I was a new parent to the school system last year, and to be honest, I was not the involved parent I wanted to be (I blame my sleepless and demanding infant).
I’m never too tired to get excited about environmental initiatives, though, and I noticed quite a few at my daughter’s school – in the form of children’s art, gardens, litterless lunches, etc.
The main hall also proudly features EcoSchool Platinum plaques. When I looked into what this meant, I was thrilled to learn that our school receives the top level of EcoSchool certification!
An Interview With Ontario EcoSchools
I wanted to learn more about the program, and I’m excited to have been able to interview the folks at Ontario EcoSchools to share this great initiative with you too. As I come out of my sleep-deprived stupor this upcoming school year, I’m looking forward to getting more involved at my kid’s school, and I hope you will too!
What is Ontario EcoSchools?
Ontario EcoSchools is an environmental education and certification program. Our mission is to nurture environmental leaders, reduce the ecological impact of schools, and build environmentally responsible school communities.
While certification is a large part of what we do, we also act as a learning hub for students, parents, teachers, and staff by offering in-person training, dynamic resources and best practices to help build a culture of environmentalism at school and home.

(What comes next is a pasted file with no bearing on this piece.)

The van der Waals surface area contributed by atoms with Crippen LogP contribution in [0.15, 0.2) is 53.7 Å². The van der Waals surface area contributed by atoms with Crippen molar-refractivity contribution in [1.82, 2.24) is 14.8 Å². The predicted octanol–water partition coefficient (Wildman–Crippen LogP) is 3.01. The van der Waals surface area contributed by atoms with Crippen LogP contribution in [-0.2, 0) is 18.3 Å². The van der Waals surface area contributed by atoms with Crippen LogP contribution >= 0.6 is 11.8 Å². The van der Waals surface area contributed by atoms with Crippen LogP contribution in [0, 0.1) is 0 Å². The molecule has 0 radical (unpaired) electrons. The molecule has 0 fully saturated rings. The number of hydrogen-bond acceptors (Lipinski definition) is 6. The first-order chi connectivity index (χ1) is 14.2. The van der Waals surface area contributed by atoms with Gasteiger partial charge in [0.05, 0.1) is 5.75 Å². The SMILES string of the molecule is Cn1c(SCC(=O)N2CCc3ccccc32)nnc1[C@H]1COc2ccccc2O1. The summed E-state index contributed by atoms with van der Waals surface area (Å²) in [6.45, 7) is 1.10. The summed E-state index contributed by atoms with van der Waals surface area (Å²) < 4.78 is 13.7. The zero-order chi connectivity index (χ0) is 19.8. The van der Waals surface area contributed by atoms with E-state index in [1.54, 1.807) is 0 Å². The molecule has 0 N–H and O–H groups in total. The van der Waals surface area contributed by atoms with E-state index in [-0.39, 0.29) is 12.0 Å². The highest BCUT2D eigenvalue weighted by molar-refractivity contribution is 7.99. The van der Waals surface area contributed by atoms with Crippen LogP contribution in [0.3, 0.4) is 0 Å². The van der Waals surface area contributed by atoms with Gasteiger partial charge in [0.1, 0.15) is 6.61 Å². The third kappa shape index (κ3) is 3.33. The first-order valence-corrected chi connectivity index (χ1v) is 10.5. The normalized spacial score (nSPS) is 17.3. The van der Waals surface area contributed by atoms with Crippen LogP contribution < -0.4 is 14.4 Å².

We also organize events like professional development workshops, Youth EcoSummits, Community Hubs, and online networks like social media, our newsletter, and blog.
What is your vision for schools across Ontario?
Our vision is Every School an EcoSchool. From individual behaviours to collective impact, we work towards a community of schools across Ontario in which all students and staff are engaged in environmental education and practices while developing the knowledge, skills, perspectives, and actions needed to be environmentally responsible citizens.
Our vision supports school communities to incorporate caring for and stewardship of the environment across every aspect of school life.
How does a school become an EcoSchool?
All publicly-funded schools can apply for the annual certification program for free. Registration begins in late September, an EcoReview happens in January, and finally, an online certification application is submitted by the end of April.
The program is organized across six sections that together help a school incorporate environmental learning and action across all aspects of the school, from in-classroom learning to whole-school campaigns. These sections are: Teamwork and Leadership, Energy Conservation, Waste Minimization, School Ground Greening, Curriculum, and Environmental Stewardship.
Every School an EcoSchool
Achievements are assessed based on a provincial standard established by ten years of benchmarking, with an emphasis on student leadership and engagement.
We encourage schools new to the EcoSchools program to start small and build on their successes each year. You can get an idea of what the first year as an EcoSchool might look like in our Getting Started video below, and visit our Certify Now page for all the details.
How can children get involved?
“Small acts can have big impacts” is one of the taglines of Ontario EcoSchools. We believe that student-led changes – whether they take the shape of a Walk to School campaign or blogging to raise awareness about a local issue – are the cornerstone of a school-wide environmentalism culture.
Since the program extends from Kindergarten to Grade 12, there is room for student involvement for a range of ages, interests, and abilities; opportunities for student leadership are built into the certification process.
We encourage students who are keen on learning about and making a difference in the environment to join an existing EcoTeam or create one at their school.